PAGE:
CHINA’S most popular SUV brand, Haval, hits Australia in June with a lofty ambition: it wants to be number one in SUVs. In Australia, and globally.
Australia, along with SUVdominated markets Russia and Chile, have been confirmed as Haval’s first export destinations.
And it’s not coming Down Under just to make up the numbers.
“We’ve studied the Australian market, and we know it’s a one million unit business and SUVs make up 300,000 per year,” Great Wall CEO Wang Fengying told Australian media at the Shanghai motor show. “That makes it a very good SUV market for us.”
To reach the top in Australia Haval will not only have to knock off established SUV brands like Mazda, Nissan, Ford and Holden, it will have to outsell current champion, Toyota, whose fivestrong SUV lineup attracted 56,660 sales in 2014.
That volume alone would have been good enough for eighth on the 2014 new vehicle sales chart, ahead of VW, Subaru and Honda.
In Australia last year SUV sales rose 5.6 percent in a overall market that fell two percent.
SUVs accounted for almost onein- three new vehicle sales, and, if current growth rates continue, are projected to outsell the passenger car market as a whole in 2017.
Haval, a subsidiary of Great Wall Motors, may be unknown in Australia, but it has been the leading SUV maker in China for more than a decade. It’s bestselling Mazda CX-3-sized H2 SUV outsells the VW Tiguan, Toyota RAV4 and Honda HR-V.
Ms Wang said that as the Chinese industry matures domestically, carmakers like Great Wall and Haval are turning to foreign markets for expansion.
However, it has been a less than auspicious start: Chinese automotive exports fell 10.6 percent in 2014.
Nevertheless, the CEO is resolute in her goal of Haval becoming the SUV sales leader, not just in Australia but globally.
“Haval is the number one SUV brand in China, and we have the confidence that, over time, it can grow to be the number one SUV brand [globally].”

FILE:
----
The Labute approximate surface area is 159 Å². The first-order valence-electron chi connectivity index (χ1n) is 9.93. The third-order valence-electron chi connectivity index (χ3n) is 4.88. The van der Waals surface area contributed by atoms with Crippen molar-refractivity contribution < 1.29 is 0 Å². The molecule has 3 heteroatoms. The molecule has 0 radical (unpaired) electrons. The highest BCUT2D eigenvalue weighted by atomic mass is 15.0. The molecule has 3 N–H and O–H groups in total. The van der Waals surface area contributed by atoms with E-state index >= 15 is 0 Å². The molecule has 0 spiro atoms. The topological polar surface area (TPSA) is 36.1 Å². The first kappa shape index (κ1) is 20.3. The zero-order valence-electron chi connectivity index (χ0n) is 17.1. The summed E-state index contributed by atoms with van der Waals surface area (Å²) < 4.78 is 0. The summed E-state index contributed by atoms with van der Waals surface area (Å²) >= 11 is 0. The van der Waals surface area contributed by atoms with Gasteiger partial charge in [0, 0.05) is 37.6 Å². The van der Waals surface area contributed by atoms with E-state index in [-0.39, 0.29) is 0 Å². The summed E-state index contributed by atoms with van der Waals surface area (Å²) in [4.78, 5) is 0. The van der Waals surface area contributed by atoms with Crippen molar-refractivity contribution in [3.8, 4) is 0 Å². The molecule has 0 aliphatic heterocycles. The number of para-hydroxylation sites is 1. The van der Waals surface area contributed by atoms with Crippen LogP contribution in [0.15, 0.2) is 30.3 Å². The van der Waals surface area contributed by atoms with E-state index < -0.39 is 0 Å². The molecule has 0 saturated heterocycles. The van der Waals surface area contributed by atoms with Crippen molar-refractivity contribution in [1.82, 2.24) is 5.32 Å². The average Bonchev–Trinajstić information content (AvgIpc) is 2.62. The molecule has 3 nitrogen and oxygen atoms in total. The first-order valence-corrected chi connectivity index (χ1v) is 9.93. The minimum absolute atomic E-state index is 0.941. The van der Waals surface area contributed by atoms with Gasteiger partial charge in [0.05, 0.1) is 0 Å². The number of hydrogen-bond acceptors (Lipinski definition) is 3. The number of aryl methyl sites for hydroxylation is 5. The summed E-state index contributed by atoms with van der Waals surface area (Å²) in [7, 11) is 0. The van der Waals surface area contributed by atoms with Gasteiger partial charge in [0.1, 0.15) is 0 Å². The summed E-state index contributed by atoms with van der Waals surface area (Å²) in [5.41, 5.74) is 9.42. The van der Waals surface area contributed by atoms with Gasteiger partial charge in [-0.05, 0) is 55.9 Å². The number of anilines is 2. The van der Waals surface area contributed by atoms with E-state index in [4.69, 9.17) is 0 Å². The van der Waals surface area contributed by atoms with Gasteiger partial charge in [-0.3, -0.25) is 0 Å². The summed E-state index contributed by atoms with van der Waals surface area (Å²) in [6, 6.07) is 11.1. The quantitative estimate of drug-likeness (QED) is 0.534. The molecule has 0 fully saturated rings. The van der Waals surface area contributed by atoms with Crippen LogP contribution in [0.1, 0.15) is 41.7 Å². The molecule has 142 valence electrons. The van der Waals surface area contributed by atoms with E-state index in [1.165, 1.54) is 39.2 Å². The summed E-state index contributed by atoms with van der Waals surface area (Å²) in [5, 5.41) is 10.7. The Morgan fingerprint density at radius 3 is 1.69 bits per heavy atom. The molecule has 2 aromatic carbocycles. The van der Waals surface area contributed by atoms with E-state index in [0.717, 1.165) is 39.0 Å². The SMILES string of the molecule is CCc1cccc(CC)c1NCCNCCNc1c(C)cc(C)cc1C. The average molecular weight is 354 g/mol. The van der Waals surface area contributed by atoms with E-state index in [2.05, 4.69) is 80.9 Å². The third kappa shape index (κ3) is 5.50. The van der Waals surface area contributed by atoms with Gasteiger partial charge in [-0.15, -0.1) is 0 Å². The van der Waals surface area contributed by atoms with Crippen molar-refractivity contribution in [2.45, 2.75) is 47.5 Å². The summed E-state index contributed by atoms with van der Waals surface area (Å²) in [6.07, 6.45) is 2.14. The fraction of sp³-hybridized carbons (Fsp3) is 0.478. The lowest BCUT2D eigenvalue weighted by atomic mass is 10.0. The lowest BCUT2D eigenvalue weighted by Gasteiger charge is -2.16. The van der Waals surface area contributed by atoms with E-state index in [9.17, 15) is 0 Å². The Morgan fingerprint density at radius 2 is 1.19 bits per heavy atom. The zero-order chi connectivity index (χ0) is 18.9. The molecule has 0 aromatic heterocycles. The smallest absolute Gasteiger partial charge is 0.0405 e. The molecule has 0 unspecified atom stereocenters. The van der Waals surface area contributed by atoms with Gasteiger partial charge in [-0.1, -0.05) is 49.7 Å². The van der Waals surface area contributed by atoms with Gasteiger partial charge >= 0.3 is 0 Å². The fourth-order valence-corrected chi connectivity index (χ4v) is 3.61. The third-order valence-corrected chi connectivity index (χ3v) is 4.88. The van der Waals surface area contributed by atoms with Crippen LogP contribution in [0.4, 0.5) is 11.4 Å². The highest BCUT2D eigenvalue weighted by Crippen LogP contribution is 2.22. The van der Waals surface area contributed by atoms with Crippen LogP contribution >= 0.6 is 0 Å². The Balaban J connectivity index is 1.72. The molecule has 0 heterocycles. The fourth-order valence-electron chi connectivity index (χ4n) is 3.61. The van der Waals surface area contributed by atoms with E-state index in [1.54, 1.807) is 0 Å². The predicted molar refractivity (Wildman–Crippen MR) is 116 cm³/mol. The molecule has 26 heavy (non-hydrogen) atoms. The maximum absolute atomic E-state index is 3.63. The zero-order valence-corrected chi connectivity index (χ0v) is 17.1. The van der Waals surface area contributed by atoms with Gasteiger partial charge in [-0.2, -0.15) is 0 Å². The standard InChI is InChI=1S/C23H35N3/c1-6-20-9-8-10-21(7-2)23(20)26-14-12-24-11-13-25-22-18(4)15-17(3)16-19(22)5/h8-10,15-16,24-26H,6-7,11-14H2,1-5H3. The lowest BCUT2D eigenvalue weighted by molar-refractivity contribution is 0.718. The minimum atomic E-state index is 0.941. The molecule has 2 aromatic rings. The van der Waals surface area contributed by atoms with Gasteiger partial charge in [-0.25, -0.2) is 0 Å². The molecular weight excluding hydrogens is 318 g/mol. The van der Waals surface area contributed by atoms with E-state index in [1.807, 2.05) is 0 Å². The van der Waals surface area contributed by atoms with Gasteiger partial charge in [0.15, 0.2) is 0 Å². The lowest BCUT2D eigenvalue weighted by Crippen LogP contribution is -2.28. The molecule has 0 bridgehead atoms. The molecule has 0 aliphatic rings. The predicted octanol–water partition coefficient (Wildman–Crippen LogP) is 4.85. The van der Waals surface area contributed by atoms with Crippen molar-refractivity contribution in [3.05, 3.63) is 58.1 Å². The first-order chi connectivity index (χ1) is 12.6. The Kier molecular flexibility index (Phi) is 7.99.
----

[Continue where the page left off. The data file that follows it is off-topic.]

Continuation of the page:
Haval’s Australian marketing boss Tim Smith admits that’s no easy goal, and achieving it will mean beating established opposition.
“From the chairman right down, we see Jaguar Land Rover in particular and Jeep [as rivals],” he told Wheels. “We need to aim high. I think it’s important to know that we want to be aiming at those two brands and hopefully one day supersede them. We need to know what they do well and what they don’t do so well, and be able to capitalise using our own strengths that both Chinese manufacturing and this company can leverage.
As the Chinese industry matures domestically, it’s now looking to foreign markets for expansion
THE framework and production capacity are almost in place to launch the Haval and Great Wall brands to the world, says CEO Wang Fengying. Great Wall’s newest plant, Xushui, 170km south-west of Beijing, has the capacity to produce 2738 cars per day. That’s knocking on the door of the world’s largest car factory, VW’s Wolfsburg plant in Germany, which can build 3000 cars a day. Great Wall also has factories in Thailand and Bulgaria, and is increasing its R&D footprint at its Baoding HQ.
Haval will kick off its Aussie assault with two models, the H2 compact SUV and the Jeep Cherokee-rivalling H9 off-roader.
Both SUVs will be keenly priced, even though Haval considers itself a premium SUV maker, not a cut-price Chinese brand like Great Wall. It’s a two-tiered sales structure not dissimilar to Lexus and Toyota, though the task of convincing Australians that China can do premium is considerable.
Australian sales of Chinese cars have failed to fire in the six years since Haval’s parent Great Wall became the first Chinese brand on sale here in 2009. A poor reputation for fit and finish and low safety levels of those early cars tarnished the Chinese industry’s image locally.
Great Wall suffered two other early blows, the first a two-star ANCAP rating for the V240 and S220 dual-cab utes, then a further setback when its entire range was
EXPECTED to be the best-seller in Oz, the 4.33m-long H2 sits between Mazda’s CX-3 and CX-5 SUV for size. Priced around $24K, the H2 is powered by a 110kW 1.5-litre turbo four-cylinder petrol engine. Sophisticated no-cost option customisation that includes two-tone includes two-tone colour combos will be a key selling point, as will an independent rear end. A reversing camera will be standard.